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Types of Heel Pain
Heel pain is quite a common issue for
runners, both for newcomers and experienced runners.
Your heels take the initial shock when you land on your feet, each and
For many people, landing on their heels seems natural, but more and more studies show that mid-foot landing is better (see more at the end of this page).
The constant pressure on your heels is sometimes too much, because of
which you get heel injuries.
In this article I will discuss the following heel injuries:
pain in the bottom and the back of your
Heel Injury #1: Heel Spurs
Heel spurs will cause pain in the arch
of the foot and in the front of your heel. The pain will likely be most
acute when you first rise in the morning and try to take a step.
The pain can also be more acute after sitting for extended periods. The
pain is felt at the front part of your heel, where the arch and the
The heel spur is likely caused by straining the fascia, which forms the
arch in the foot. With this strain, the fascia have literally been
ripped off of the bone of the heel. This will cause some blood to
remain in the area.
With time, these drops of blood calcify while
sitting on the bone. This calcification has caused an extra little bone
to form. This little bone is known as a heel spur. This pain that is
felt is not to the heel spur itself, but to the fascia and flesh that
How to Treat and Prevent Heel Spurs
See below under Plantar Fasciitis.
Heel Injury #2: Plantar
Plantar fasciitis is one of the single most common heel pain
complaints. Its unwelcome arrival is signaled by acute pain at the
front of your heel or along the arch. There may be significant pain
when you initially get out of your bed.
It hurts a lot to walk on it
first thing in the morning. Expect the same thing to happen after you
have been sitting for a long time.
Plantar fasciitis and heel spurs are almost the same and often used as
synonyms for each other. To determine if you are actually experiencing
plantar fasciitis, press really hard with your thumb on the center of
the heel. If the pain is felt at the center, it is indeed plantar
In the foot, the arch is formed from fascia. Fascia connect the ball of
the foot to the heel bone. Plantar fasciitis occurs as a result of your
body weight moving through the arch in such a way that the arch is
flattened or overstretched.
In the most extreme of cases the arch will lose its flexibility
completely and will no longer spring back. This resulting condition is
known as fallen arch or flat feet. Plantar Fasciitis can be aggravated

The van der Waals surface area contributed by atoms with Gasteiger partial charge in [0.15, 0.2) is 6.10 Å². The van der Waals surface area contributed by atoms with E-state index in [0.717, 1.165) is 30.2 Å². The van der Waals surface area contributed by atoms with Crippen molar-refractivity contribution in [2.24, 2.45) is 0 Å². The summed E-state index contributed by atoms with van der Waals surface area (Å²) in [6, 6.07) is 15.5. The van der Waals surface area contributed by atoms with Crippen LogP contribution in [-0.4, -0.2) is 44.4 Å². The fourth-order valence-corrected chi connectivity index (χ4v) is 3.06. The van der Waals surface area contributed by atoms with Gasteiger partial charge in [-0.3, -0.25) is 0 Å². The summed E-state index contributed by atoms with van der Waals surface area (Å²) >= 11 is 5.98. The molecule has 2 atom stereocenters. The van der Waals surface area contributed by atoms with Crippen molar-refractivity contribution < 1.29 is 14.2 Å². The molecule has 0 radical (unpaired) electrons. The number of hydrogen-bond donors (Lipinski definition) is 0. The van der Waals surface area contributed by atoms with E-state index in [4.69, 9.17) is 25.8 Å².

by excessive running or running on the balls of the feet.
How to Treat Plantar Fasciitis
To relieve the condition cut back on the running or stop running for a
while. Since plantar fasciitis is really inflammation in the fascia,
anti-inflammatories will likely reduce the swelling. Immediately after
you finish running apply ice to the area; ten minutes on and then ten
minutes off, repeating this one more time.
Another way of treatment is corticosteroid injections. These give
It is a good idea to provide added support to the arch. First, try arch
strapping. If this does not help, use arch supports. This will reduce
some of the burden on your heel. It will raise the arch, providing the
fascia with some needed slack. That way the arch won't have to stretch
Some products to deal with heel spurs / plantar
There are some products available which can help in the battle against
plantar fasciitis. A good choice is a heel spur kit which combines a number of products together.
Heel Injury #3: Pain in the
back and bottom of the heel
Pain in the bottom and back of the heel,
also known as Apophycitis of the heel, is heel pain
that often occurs in runners under the age of twenty and is most common
among children around age eleven. The pain radiates up the backside of
the heel. If you were to get a hold of the heel and give it a hard
squeeze, the pain would be intense.
The heel bone may not fully fused until after adolescence. Until then
it is in two separate pieces. If you are less than the age of twenty
and have been regularly running long distances, these two bones may
have separated before they fully fused.
How to Treat Pain in the Back and the Bottom of
To relieve this sort of heel pain, try strapping the heel with adhesive
tape. Simply put one piece of tape around the bottom part of your heel
towards the front, and then another strip around the back toward the
top, going from your inner anklebone all the way to your outer
The next step is to place another strip of tape to the bottom, right
behind the first piece. Be sure to overlap them by about 1/2 an inch.
Do exactly the same thing at the backside of your heel. Continue adding
tape, and alternate between the back and bottom part of the heel. You
should also wear heel pads. Depending on the severity of your injury
you may have to stop running for a few weeks or even months.
It is not uncommon to feel some heel pain when you are a runner.
You can learn to identify the most common sources of heel pain and
treat some of them yourself.
Others are best left to a qualified podiatrist.
Do not forget to also check out my
heel spur page.
Wish to get more running tips?
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Running Tips Newsletter or to my
from Heel Pain Page to Running Injuries Page
from Heel Pain Page to Best Running Tips Homepage
Running Injury Prevention
Foot Pain |
Black Toenail |
Stress Fractures |
Posterior Tibial Tendonitis |
Heel Pain |
Achilles Tendinitis |
Heel Spur / Plantar Fasciitis |
Knee Pain |
Iliotibial Band Syndrome (ITB) |
Leg / Calf Cramps |
Shin Splints |
Hamstring Injury |
Upper Body Injuries:
Nipple Chafing |
Side Stitch |
Back Pain |
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